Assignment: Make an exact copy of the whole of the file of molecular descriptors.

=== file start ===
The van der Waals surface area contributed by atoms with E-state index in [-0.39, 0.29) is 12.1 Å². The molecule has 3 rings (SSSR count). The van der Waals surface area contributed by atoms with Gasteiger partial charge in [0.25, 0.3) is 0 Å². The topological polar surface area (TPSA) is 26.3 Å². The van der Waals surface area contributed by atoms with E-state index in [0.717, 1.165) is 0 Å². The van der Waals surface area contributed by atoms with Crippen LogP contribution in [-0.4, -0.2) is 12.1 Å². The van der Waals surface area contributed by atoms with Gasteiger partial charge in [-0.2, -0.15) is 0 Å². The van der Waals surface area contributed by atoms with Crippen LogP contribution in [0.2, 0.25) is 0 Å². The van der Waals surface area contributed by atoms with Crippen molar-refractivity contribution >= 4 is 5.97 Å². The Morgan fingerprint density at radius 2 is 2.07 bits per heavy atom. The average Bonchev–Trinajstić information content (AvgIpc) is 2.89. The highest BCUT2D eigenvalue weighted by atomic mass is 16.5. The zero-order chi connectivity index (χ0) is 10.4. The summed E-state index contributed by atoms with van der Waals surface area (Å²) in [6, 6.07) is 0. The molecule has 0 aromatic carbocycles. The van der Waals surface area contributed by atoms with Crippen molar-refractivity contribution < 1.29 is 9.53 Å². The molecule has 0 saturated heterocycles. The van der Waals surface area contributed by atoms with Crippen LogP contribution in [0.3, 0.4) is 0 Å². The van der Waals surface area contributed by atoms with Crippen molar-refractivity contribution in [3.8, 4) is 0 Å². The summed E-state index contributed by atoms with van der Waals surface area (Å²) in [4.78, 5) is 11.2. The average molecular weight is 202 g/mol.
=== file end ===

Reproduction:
The van der Waals surface area contributed by atoms with E-state index in [-0.39, 0.29) is 12.1 Å². The molecule has 3 rings (SSSR count). The van der Waals surface area contributed by atoms with Gasteiger partial charge in [0.25, 0.3) is 0 Å². The topological polar surface area (TPSA) is 26.3 Å². The van der Waals surface area contributed by atoms with E-state index in [0.717, 1.165) is 0 Å². The van der Waals surface area contributed by atoms with Crippen LogP contribution in [-0.4, -0.2) is 12.1 Å². The van der Waals surface area contributed by atoms with Gasteiger partial charge in [-0.2, -0.15) is 0 Å². The van der Waals surface area contributed by atoms with Crippen LogP contribution in [0.2, 0.25) is 0 Å². The van der Waals surface area contributed by atoms with Crippen molar-refractivity contribution >= 4 is 5.97 Å². The Morgan fingerprint density at radius 2 is 2.07 bits per heavy atom. The average Bonchev–Trinajstić information content (AvgIpc) is 2.89. The highest BCUT2D eigenvalue weighted by atomic mass is 16.5. The zero-order chi connectivity index (χ0) is 10.4. The summed E-state index contributed by atoms with van der Waals surface area (Å²) in [6, 6.07) is 0. The molecule has 0 aromatic carbocycles. The van der Waals surface area contributed by atoms with Crippen molar-refractivity contribution < 1.29 is 9.53 Å². The molecule has 0 saturated heterocycles. The van der Waals surface area contributed by atoms with Crippen LogP contribution in [0.3, 0.4) is 0 Å². The van der Waals surface area contributed by atoms with Crippen molar-refractivity contribution in [3.8, 4) is 0 Å². The summed E-state index contributed by atoms with van der Waals surface area (Å²) in [4.78, 5) is 11.2. The average molecular weight is 202 g/mol.